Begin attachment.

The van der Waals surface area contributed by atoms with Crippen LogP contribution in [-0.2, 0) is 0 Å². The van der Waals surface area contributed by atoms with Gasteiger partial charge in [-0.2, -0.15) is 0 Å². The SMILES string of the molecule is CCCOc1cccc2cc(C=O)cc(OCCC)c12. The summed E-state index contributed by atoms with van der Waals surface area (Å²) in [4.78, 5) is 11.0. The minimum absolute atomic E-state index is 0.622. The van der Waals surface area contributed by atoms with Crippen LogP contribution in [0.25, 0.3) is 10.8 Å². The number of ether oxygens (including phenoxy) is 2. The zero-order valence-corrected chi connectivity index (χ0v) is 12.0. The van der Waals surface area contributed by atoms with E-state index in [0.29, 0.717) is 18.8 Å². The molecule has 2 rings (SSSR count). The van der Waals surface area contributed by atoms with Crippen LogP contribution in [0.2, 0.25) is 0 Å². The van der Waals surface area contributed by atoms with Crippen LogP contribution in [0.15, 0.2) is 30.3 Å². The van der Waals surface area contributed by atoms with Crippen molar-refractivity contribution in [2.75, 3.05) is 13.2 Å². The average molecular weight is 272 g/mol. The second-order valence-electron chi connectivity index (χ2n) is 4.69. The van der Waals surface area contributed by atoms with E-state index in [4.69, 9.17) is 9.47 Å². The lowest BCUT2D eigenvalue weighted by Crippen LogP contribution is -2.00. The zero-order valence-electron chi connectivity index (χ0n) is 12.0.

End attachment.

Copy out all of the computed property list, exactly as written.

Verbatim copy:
The van der Waals surface area contributed by atoms with Crippen LogP contribution in [-0.2, 0) is 0 Å². The van der Waals surface area contributed by atoms with Gasteiger partial charge in [-0.2, -0.15) is 0 Å². The SMILES string of the molecule is CCCOc1cccc2cc(C=O)cc(OCCC)c12. The summed E-state index contributed by atoms with van der Waals surface area (Å²) in [4.78, 5) is 11.0. The minimum absolute atomic E-state index is 0.622. The van der Waals surface area contributed by atoms with Crippen LogP contribution in [0.25, 0.3) is 10.8 Å². The number of ether oxygens (including phenoxy) is 2. The zero-order valence-corrected chi connectivity index (χ0v) is 12.0. The van der Waals surface area contributed by atoms with E-state index in [0.29, 0.717) is 18.8 Å². The molecule has 2 rings (SSSR count). The van der Waals surface area contributed by atoms with Crippen LogP contribution in [0.2, 0.25) is 0 Å². The van der Waals surface area contributed by atoms with Crippen LogP contribution in [0.15, 0.2) is 30.3 Å². The van der Waals surface area contributed by atoms with Crippen molar-refractivity contribution in [2.75, 3.05) is 13.2 Å². The average molecular weight is 272 g/mol. The second-order valence-electron chi connectivity index (χ2n) is 4.69. The van der Waals surface area contributed by atoms with E-state index in [4.69, 9.17) is 9.47 Å². The lowest BCUT2D eigenvalue weighted by Crippen LogP contribution is -2.00. The zero-order valence-electron chi connectivity index (χ0n) is 12.0.